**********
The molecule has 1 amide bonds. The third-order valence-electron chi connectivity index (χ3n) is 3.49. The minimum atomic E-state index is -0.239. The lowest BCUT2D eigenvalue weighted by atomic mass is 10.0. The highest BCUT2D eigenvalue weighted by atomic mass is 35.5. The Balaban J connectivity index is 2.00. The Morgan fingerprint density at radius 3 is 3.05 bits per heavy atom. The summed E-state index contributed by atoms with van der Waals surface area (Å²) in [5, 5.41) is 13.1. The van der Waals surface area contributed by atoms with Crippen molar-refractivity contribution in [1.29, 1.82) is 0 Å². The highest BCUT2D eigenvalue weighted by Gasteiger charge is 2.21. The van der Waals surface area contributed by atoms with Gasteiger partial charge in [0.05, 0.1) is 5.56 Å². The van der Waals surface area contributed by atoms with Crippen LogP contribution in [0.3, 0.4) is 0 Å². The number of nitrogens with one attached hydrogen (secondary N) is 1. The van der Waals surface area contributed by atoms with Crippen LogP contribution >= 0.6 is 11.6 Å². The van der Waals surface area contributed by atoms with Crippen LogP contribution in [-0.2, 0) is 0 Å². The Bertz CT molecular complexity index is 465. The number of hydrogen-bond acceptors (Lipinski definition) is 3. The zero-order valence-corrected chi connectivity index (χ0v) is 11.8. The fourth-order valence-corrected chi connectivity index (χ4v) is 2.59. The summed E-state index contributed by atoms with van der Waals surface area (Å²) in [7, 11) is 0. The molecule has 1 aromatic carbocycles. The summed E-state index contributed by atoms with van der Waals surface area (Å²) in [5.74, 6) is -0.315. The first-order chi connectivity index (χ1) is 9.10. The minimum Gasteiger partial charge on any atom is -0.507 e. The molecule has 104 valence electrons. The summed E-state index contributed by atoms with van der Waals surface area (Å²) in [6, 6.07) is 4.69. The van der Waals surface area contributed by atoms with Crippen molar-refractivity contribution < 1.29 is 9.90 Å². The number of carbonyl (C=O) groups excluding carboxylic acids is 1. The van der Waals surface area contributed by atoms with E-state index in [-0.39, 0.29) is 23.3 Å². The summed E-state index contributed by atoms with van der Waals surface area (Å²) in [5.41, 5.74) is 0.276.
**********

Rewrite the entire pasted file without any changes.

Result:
The molecule has 1 amide bonds. The third-order valence-electron chi connectivity index (χ3n) is 3.49. The minimum atomic E-state index is -0.239. The lowest BCUT2D eigenvalue weighted by atomic mass is 10.0. The highest BCUT2D eigenvalue weighted by atomic mass is 35.5. The Balaban J connectivity index is 2.00. The Morgan fingerprint density at radius 3 is 3.05 bits per heavy atom. The summed E-state index contributed by atoms with van der Waals surface area (Å²) in [5, 5.41) is 13.1. The van der Waals surface area contributed by atoms with Crippen molar-refractivity contribution in [1.29, 1.82) is 0 Å². The highest BCUT2D eigenvalue weighted by Gasteiger charge is 2.21. The van der Waals surface area contributed by atoms with Gasteiger partial charge in [0.05, 0.1) is 5.56 Å². The van der Waals surface area contributed by atoms with Crippen LogP contribution in [0.3, 0.4) is 0 Å². The number of nitrogens with one attached hydrogen (secondary N) is 1. The van der Waals surface area contributed by atoms with Crippen LogP contribution >= 0.6 is 11.6 Å². The van der Waals surface area contributed by atoms with Crippen LogP contribution in [-0.2, 0) is 0 Å². The Bertz CT molecular complexity index is 465. The number of hydrogen-bond acceptors (Lipinski definition) is 3. The zero-order valence-corrected chi connectivity index (χ0v) is 11.8. The fourth-order valence-corrected chi connectivity index (χ4v) is 2.59. The summed E-state index contributed by atoms with van der Waals surface area (Å²) in [7, 11) is 0. The molecule has 1 aromatic carbocycles. The summed E-state index contributed by atoms with van der Waals surface area (Å²) in [5.74, 6) is -0.315. The first-order chi connectivity index (χ1) is 9.10. The minimum Gasteiger partial charge on any atom is -0.507 e. The molecule has 104 valence electrons. The summed E-state index contributed by atoms with van der Waals surface area (Å²) in [6, 6.07) is 4.69. The van der Waals surface area contributed by atoms with Crippen molar-refractivity contribution < 1.29 is 9.90 Å². The number of carbonyl (C=O) groups excluding carboxylic acids is 1. The van der Waals surface area contributed by atoms with E-state index in [-0.39, 0.29) is 23.3 Å². The summed E-state index contributed by atoms with van der Waals surface area (Å²) in [5.41, 5.74) is 0.276.